The NYSE based estimate of corporate equity greatly understates corporate equity in 1929 and significantly overstates it in 1987. The more credible Sloan estimate of 1929 corporate equity places much higher. The NYSE estimate of corporate equity overstates corporate equity in 1987 mainly because from the mid-1970s through the mid-1990s net corporate debt was a significant portion of corporate value (up to 30% in the mid-1980s). The value of net corporate debt was largely unaffected by the 1987 crash so it must be excluded. So we have a better estimate for total corporate equity in 1929 (Sloan) and we have the actual end of year value for total corporate equity in 1987 (FRB flow of funds). That’s why Figure 2 from the McGratten and Prescott paper is not very useful in comparing the value of corporate equity in 1929 to 1987. You’re attaching far too much importance to it.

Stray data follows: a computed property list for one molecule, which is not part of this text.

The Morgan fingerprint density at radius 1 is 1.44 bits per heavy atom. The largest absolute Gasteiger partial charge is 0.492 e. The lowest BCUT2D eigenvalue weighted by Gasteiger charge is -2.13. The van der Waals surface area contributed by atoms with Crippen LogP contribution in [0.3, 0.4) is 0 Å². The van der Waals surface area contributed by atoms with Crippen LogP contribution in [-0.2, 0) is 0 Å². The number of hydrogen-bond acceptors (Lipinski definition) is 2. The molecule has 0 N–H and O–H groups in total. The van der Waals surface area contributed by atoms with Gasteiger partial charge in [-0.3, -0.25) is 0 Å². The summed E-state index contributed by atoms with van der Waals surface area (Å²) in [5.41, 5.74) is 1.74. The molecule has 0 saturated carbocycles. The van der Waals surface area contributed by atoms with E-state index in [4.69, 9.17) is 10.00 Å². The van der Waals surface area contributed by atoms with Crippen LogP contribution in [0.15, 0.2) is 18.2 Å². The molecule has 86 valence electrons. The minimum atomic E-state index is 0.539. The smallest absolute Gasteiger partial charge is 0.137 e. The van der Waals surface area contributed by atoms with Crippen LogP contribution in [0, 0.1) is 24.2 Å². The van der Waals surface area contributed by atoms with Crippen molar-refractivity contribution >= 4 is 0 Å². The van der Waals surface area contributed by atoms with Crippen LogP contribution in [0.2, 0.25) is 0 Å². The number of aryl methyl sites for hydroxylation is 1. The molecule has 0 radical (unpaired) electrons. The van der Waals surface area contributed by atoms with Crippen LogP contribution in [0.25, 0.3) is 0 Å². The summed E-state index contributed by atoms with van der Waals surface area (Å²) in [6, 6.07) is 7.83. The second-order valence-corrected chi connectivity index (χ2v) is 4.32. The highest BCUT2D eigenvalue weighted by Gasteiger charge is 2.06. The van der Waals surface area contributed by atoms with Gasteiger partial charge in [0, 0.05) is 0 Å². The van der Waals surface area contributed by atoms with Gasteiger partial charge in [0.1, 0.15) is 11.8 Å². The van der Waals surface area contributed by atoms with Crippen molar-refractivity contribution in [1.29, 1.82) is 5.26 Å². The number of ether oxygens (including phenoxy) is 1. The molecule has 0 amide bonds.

Corporate equity as a percent of GDP varies significantly over time due to many factors (interest rates being one) and this means your analogy between 1929 and 1987 is not perfect even if they were both market peaks. You can’t just wave your hands and ignore that fact.

  45. Gravatar of scott sumner scott sumner
    16. February 2010 at 07:55

    jean, Those are all good points. I discuss reparations quite a bit in Chapter 5 (on 1931)

    Mark, Even if it is 12/5, that changes everything. There is still no explanation of the fact that the 1987 crash had zero impact on consumption. In theory, the effect should ahve been 5/12ths as large as in 1929, which the Keynesians seem to think was important. Second, I still don’t buy your numbers. If you think figure two is wrong, that’s fine, but then the honest answer is that we have no idea what the correct numbers are.